Showing posts from July 16, 2016

The Ghost of Biafra,” By Obi Nwakanma

Sam Omatseye’s piece in the Nation, “The Ghost of Biafra,” this past week adds to the growing discussion on the inevitable impact of the new secessionist movement in important ways. The kernel of that column is that Nigeria as a nation runs in vain from its obligation to effect closure on the Biafran experience. Omatseye, of course skirts certain issues, and fudges a few, including the important question he raises: “how could a people knowing that they did not have the arms still plunge to war against an overwhelming armed opponent?”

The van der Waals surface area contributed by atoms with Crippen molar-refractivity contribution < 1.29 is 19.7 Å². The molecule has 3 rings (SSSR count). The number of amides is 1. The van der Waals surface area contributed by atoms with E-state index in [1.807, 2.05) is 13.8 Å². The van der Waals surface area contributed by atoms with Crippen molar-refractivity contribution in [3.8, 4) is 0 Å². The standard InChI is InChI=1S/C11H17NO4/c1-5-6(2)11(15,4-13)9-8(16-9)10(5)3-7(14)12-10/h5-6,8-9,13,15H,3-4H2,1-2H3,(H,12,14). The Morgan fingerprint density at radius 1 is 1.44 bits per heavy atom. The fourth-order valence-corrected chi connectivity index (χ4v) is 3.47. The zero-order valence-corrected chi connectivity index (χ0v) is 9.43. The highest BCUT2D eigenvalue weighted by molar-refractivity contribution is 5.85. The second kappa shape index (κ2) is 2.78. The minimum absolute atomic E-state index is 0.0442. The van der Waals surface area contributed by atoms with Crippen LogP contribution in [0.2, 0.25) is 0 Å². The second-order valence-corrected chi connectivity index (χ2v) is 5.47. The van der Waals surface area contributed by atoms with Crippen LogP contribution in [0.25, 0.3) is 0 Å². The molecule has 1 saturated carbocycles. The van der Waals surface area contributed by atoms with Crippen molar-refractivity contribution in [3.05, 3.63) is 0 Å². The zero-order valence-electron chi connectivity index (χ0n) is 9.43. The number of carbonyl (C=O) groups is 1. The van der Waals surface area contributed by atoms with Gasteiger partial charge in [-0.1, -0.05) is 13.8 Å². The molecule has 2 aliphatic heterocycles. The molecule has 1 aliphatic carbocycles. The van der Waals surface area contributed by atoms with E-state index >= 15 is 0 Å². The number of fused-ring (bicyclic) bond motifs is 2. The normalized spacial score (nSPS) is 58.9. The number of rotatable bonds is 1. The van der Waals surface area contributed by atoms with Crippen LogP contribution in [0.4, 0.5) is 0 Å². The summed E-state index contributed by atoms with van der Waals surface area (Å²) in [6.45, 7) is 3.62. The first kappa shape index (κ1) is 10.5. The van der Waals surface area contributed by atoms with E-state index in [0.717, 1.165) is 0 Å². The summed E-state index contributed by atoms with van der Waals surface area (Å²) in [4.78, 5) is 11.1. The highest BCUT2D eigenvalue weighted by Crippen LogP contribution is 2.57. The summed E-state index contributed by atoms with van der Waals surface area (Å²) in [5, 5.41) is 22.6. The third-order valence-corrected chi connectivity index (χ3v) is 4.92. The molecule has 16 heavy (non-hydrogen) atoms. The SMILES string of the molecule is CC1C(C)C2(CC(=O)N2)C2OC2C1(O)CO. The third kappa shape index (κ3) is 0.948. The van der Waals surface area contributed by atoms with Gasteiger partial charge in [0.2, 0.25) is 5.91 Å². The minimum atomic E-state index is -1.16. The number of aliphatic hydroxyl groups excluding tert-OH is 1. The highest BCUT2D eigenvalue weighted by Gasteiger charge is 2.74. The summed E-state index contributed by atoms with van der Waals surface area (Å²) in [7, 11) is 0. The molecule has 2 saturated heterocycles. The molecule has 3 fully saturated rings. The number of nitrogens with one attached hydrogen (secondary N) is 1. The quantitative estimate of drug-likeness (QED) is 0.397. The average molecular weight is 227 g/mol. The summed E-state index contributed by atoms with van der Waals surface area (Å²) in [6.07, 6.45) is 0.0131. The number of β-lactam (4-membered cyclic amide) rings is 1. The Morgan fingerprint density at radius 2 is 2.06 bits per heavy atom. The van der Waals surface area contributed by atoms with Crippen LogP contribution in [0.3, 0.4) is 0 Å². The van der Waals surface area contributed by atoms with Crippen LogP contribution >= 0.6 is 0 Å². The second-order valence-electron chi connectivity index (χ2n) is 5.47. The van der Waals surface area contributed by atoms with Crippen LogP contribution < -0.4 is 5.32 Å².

In other words, why did the leaders of the East fight, when they knew they were outgunned? The simple answer is that (a) The East fought to survive. They did not levy war against Nigeria. War was levied on the East when the federal side reneged on the terms of peace arrived at in Aburi.

The Federal Government initiated the war on July 6, 1967, by opening two fronts from the North: the Nsukka front and the Gakem front. Ojukwu evacuated Enugu, and responded…